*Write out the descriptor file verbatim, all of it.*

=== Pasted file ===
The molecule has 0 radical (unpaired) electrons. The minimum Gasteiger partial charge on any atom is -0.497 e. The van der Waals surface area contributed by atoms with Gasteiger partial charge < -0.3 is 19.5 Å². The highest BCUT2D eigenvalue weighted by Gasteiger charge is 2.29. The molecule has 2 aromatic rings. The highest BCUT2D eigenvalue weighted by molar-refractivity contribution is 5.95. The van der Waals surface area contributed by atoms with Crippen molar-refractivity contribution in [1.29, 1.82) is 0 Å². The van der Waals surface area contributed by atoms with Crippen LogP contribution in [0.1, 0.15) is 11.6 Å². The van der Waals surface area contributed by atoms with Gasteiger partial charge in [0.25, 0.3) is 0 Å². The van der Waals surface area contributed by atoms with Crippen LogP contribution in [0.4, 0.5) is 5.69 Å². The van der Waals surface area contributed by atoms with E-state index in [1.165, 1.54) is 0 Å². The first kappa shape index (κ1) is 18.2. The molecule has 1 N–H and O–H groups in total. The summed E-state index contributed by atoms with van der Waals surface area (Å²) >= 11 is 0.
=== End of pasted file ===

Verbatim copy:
The molecule has 0 radical (unpaired) electrons. The minimum Gasteiger partial charge on any atom is -0.497 e. The van der Waals surface area contributed by atoms with Gasteiger partial charge < -0.3 is 19.5 Å². The highest BCUT2D eigenvalue weighted by Gasteiger charge is 2.29. The molecule has 2 aromatic rings. The highest BCUT2D eigenvalue weighted by molar-refractivity contribution is 5.95. The van der Waals surface area contributed by atoms with Crippen molar-refractivity contribution in [1.29, 1.82) is 0 Å². The van der Waals surface area contributed by atoms with Crippen LogP contribution in [0.1, 0.15) is 11.6 Å². The van der Waals surface area contributed by atoms with Gasteiger partial charge in [0.25, 0.3) is 0 Å². The van der Waals surface area contributed by atoms with Crippen LogP contribution in [0.4, 0.5) is 5.69 Å². The van der Waals surface area contributed by atoms with E-state index in [1.165, 1.54) is 0 Å². The first kappa shape index (κ1) is 18.2. The molecule has 1 N–H and O–H groups in total. The summed E-state index contributed by atoms with van der Waals surface area (Å²) >= 11 is 0.